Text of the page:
The Premier League has announced a tightening of its ownership rules, with individuals found to have committed human rights abuses or subject to UK government sanctions being banned from running a club.
The changes to the owners’ and directors’ test come into effect immediately and include a new “disqualifying event” for human rights abuses as determined by the UK’s Global Human Rights Sanctions Regulations.
The Premier League has also added new criminal offences to its list of disqualifying events, such as violence, corruption, fraud, tax evasion and hate crimes.
The league now has the power to stop individuals under investigation for conduct that would result in a disqualifying event from becoming a director of a club.
While the move has been praised by human rights groups, some have expressed concerns that the rules could still be circumvented, and the league may still become a “sportswashing toy” if they are not implemented properly.
The new rules come at a time when the ownership of several Premier League clubs is under scrutiny, including Manchester United, which has received a bid from Qatari banker Sheikh Jassim.
Concerns have been raised about the nation’s treatment of migrant workers and its criminalization of homosexual acts.
However, Jassim reportedly believes the strengthened rules will not affect his offer to buy the club as he has made the bid as a private individual.
The Premier League’s previous handling of Newcastle United’s takeover by Saudi Arabia’s Public Investment Fund has also been called into question by Amnesty International, who called for a re-examination of the assurances the league received about the Saudi government’s control over the club.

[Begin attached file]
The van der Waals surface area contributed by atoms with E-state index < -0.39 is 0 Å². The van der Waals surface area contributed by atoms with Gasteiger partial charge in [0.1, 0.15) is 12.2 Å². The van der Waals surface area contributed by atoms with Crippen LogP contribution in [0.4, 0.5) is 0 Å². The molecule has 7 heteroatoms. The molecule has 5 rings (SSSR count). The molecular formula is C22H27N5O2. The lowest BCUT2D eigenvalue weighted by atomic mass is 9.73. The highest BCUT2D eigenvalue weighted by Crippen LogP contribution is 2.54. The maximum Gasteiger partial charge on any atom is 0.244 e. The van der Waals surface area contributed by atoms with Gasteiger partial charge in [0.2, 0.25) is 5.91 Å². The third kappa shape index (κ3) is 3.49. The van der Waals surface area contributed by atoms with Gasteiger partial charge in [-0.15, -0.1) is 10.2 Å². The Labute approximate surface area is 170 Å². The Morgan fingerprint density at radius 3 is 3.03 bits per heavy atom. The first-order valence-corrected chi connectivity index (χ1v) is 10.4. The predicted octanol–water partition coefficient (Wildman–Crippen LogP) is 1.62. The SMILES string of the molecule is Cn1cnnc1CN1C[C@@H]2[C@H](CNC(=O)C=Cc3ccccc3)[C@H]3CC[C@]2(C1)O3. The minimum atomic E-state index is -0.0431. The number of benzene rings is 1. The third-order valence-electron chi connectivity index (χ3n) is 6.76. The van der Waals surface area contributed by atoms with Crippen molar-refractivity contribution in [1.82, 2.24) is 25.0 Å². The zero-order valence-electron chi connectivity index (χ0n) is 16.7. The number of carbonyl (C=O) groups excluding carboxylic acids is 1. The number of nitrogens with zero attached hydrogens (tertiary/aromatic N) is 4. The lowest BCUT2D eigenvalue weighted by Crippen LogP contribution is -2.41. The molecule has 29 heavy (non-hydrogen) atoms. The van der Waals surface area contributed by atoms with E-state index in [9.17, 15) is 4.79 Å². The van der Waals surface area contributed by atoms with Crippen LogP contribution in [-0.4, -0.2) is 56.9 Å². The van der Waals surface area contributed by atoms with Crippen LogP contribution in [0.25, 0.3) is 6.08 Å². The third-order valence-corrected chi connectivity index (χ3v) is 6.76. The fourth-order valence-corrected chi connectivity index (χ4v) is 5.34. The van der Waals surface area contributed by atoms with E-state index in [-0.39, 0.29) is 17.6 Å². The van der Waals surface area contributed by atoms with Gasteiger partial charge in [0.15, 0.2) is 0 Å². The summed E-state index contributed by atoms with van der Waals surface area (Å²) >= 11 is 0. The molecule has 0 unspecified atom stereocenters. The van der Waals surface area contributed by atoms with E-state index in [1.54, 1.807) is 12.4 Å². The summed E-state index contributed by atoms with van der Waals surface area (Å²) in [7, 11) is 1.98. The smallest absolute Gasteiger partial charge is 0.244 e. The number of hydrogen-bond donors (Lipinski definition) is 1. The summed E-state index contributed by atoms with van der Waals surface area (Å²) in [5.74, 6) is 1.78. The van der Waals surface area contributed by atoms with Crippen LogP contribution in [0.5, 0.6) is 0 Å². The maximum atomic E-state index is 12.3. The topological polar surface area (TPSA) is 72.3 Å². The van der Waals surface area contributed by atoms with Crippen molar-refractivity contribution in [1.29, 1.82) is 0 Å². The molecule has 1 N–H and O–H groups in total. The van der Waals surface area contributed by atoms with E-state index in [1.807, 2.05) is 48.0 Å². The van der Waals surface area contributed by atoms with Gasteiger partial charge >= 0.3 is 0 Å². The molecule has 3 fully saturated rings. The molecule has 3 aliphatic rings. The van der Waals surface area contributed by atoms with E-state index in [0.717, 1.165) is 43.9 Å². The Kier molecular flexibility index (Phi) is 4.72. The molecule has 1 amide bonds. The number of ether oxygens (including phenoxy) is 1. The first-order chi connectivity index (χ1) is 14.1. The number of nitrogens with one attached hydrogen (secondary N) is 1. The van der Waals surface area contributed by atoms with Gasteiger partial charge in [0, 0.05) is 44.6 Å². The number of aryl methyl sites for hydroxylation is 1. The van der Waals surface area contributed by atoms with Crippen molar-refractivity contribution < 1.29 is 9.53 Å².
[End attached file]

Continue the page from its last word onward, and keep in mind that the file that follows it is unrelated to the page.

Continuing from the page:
While the new rules have been welcomed, some have criticized them as insufficient, with Conservative MP Tracey Crouch calling them “smoke and mirrors”.
The Premier League’s new independent regulator, which was confirmed by a government white paper last month, will have the power to introduce a more stringent owners’ and directors’ test.
It remains to be seen if the new rules will effectively prevent individuals linked to serious human rights violations from taking control of Premier League clubs and using them for state sportswashing.
The league’s implementation of the rules will be closely watched by human rights groups and other stakeholders in the football industry.